Homes & Antiques magazine, October edition, is out now, echoing the continuing interiors trend for arts and crafts from far flung locations, especially when they are handmade and support local artisans.

 

Check out H & A Lifestyle Homes this month, a former carpenter’s warehouse which dates back to the 1800’s, once part of the East End of London’s thriving furniture district, which now reflects the owner’s love of Thailand and industrial design.

Marble and Mint are included in their favourite global picks, along with several other amazing e-tailers selling artisan items from China, India, Tibet, North Africa, the Middle East and Asia. Well worth a read!  On sale from 17th August.

 

A TRADITIONAL BERBER HOME

Well worth a read in the current edition of World of Interiors magazine is an article entitled ‘Menage and Menagerie’ featuring a traditional Berber home in the High Atlas Mountains, near Taroudant and some fantastic photography by Roland Beaufre.

The home of El Habib and Fatima has been constructed entirely from natural materials found in the mountains, with rooms arranged around a central courtyard in traditional Moroccan style.  The courtyard contains the building’s one and only tap, where the family do the laundry and washing up.  The whole structure is supported by twisted branches from the Argan tree, well known for producing the famous Argan oil now used widely in cooking, cosmetic products and for medicinal purposes.  The family receive visitors in the main reception room, dotted with palm stools arranged around a low round table, to eat and drink tea.

Man and beast live in harmony in traditional Berber homes, a hole in the floor providing light and ventilation for the cows kept in the basement below, who in turn provide a natural source of heat to the occupants upstairs.  Peacocks are kept and stay indoors during the day and guard the house outside at night.  Dogs, however, are always kept outside.  Donkeys even have their own doorway!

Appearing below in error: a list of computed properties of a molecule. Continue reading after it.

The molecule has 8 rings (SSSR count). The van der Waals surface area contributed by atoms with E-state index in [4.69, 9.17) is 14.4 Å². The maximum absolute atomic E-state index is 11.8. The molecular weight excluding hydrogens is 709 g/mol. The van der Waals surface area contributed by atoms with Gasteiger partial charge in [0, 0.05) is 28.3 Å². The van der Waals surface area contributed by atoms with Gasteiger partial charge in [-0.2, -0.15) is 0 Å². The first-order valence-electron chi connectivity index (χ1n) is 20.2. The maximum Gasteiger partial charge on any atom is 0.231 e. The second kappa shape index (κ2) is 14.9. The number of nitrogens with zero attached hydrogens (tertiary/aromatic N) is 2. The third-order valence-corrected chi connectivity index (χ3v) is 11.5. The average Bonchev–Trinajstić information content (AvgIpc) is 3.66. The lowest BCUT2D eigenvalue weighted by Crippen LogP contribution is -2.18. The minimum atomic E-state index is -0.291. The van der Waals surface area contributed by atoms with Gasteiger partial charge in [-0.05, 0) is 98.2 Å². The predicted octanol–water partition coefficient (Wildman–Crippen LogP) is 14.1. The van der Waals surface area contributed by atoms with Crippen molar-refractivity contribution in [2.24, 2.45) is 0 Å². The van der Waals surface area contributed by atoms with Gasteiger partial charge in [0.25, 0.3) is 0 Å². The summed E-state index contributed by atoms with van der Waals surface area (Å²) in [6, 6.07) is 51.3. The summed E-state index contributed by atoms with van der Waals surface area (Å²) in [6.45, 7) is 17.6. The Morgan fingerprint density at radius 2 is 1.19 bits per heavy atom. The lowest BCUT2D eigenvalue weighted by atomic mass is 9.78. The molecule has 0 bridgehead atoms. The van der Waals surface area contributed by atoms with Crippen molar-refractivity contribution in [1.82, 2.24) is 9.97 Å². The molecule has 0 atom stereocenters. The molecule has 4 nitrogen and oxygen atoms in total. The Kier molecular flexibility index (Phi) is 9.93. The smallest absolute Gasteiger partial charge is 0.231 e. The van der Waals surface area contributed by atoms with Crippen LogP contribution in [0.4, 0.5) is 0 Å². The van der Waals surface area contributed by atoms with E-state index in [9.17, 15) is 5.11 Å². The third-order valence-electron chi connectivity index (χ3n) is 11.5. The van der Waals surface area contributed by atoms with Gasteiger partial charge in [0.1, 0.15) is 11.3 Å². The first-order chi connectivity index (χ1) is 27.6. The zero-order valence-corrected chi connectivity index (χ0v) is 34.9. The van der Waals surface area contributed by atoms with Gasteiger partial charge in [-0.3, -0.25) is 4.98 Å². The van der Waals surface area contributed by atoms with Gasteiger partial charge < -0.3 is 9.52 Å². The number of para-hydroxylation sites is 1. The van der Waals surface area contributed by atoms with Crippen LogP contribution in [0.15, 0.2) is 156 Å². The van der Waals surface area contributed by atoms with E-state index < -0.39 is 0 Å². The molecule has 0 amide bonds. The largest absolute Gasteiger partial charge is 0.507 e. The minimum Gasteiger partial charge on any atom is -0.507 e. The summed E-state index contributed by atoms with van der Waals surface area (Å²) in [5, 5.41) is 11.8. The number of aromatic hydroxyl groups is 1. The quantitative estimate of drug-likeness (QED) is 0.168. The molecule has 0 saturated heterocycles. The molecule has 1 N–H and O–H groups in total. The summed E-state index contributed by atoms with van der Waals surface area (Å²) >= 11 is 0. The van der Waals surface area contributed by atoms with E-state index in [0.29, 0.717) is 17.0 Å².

A 1950’s space, with seating arranged around the walls of the room and soft, pastel coloured plaster walls, has the addition of a brightly coloured Boucherouite rag rug.

You can read the full article and the interview with the family by Marie-France Boyer in May’s Edition of World of Interiors.  Photography credit: Roland Beaufre.

 

MODERN WEAVING IN THE MOUNTAINS – BENI OUARAIN RUGS

With a wide spectrum of colours available, and the ability to specify your own size and even the design, modern Beni Ouarain rugs are becoming increasingly popular.  Using wool from sheep kept at high elevations (thick and soft) Berber women weave these rugs on vertical looms, in exactly the same way as they have been made for centuries. Each rug can take at least one month to complete, and is washed and dried in the sun many times to achieve its characteristic soft and silky texture.  The texture improves with each washing.